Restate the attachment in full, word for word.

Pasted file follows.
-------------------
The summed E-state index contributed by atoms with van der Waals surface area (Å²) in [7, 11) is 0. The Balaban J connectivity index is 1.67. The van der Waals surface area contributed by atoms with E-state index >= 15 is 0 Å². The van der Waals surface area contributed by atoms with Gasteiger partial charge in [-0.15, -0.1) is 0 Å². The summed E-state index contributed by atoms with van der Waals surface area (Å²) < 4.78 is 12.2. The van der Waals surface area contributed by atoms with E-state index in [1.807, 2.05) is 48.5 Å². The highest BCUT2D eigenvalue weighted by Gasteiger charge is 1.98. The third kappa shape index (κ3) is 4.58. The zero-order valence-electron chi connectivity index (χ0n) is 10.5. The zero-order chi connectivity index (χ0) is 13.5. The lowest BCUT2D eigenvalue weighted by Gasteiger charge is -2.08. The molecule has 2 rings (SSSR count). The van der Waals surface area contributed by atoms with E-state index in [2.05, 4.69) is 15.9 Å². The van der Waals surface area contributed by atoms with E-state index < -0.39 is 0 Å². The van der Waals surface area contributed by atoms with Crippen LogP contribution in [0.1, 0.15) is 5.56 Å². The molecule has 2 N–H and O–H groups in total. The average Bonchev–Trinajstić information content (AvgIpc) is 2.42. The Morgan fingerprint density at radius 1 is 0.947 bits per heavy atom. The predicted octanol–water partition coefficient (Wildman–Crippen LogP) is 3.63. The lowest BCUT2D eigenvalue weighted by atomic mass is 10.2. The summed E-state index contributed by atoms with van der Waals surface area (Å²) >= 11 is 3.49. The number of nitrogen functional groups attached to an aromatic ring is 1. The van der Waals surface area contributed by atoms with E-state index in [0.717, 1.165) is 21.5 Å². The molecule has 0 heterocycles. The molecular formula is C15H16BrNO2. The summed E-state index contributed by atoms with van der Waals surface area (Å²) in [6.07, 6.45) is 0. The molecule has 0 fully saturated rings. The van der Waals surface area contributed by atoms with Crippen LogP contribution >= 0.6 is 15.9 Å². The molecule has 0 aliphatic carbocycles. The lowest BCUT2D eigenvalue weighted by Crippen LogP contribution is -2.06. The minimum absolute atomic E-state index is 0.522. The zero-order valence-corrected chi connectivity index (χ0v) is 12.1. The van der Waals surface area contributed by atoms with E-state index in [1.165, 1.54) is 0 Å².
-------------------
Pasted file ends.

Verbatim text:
The summed E-state index contributed by atoms with van der Waals surface area (Å²) in [7, 11) is 0. The Balaban J connectivity index is 1.67. The van der Waals surface area contributed by atoms with E-state index >= 15 is 0 Å². The van der Waals surface area contributed by atoms with Gasteiger partial charge in [-0.15, -0.1) is 0 Å². The summed E-state index contributed by atoms with van der Waals surface area (Å²) < 4.78 is 12.2. The van der Waals surface area contributed by atoms with E-state index in [1.807, 2.05) is 48.5 Å². The highest BCUT2D eigenvalue weighted by Gasteiger charge is 1.98. The third kappa shape index (κ3) is 4.58. The zero-order valence-electron chi connectivity index (χ0n) is 10.5. The zero-order chi connectivity index (χ0) is 13.5. The lowest BCUT2D eigenvalue weighted by Gasteiger charge is -2.08. The molecule has 2 rings (SSSR count). The van der Waals surface area contributed by atoms with E-state index in [2.05, 4.69) is 15.9 Å². The van der Waals surface area contributed by atoms with E-state index < -0.39 is 0 Å². The van der Waals surface area contributed by atoms with Crippen LogP contribution in [0.1, 0.15) is 5.56 Å². The molecule has 2 N–H and O–H groups in total. The average Bonchev–Trinajstić information content (AvgIpc) is 2.42. The Morgan fingerprint density at radius 1 is 0.947 bits per heavy atom. The predicted octanol–water partition coefficient (Wildman–Crippen LogP) is 3.63. The lowest BCUT2D eigenvalue weighted by atomic mass is 10.2. The summed E-state index contributed by atoms with van der Waals surface area (Å²) >= 11 is 3.49. The number of nitrogen functional groups attached to an aromatic ring is 1. The van der Waals surface area contributed by atoms with E-state index in [0.717, 1.165) is 21.5 Å². The molecule has 0 heterocycles. The molecular formula is C15H16BrNO2. The summed E-state index contributed by atoms with van der Waals surface area (Å²) in [6.07, 6.45) is 0. The molecule has 0 fully saturated rings. The van der Waals surface area contributed by atoms with Crippen LogP contribution >= 0.6 is 15.9 Å². The molecule has 0 aliphatic carbocycles. The lowest BCUT2D eigenvalue weighted by Crippen LogP contribution is -2.06. The minimum absolute atomic E-state index is 0.522. The zero-order valence-corrected chi connectivity index (χ0v) is 12.1. The van der Waals surface area contributed by atoms with E-state index in [1.165, 1.54) is 0 Å².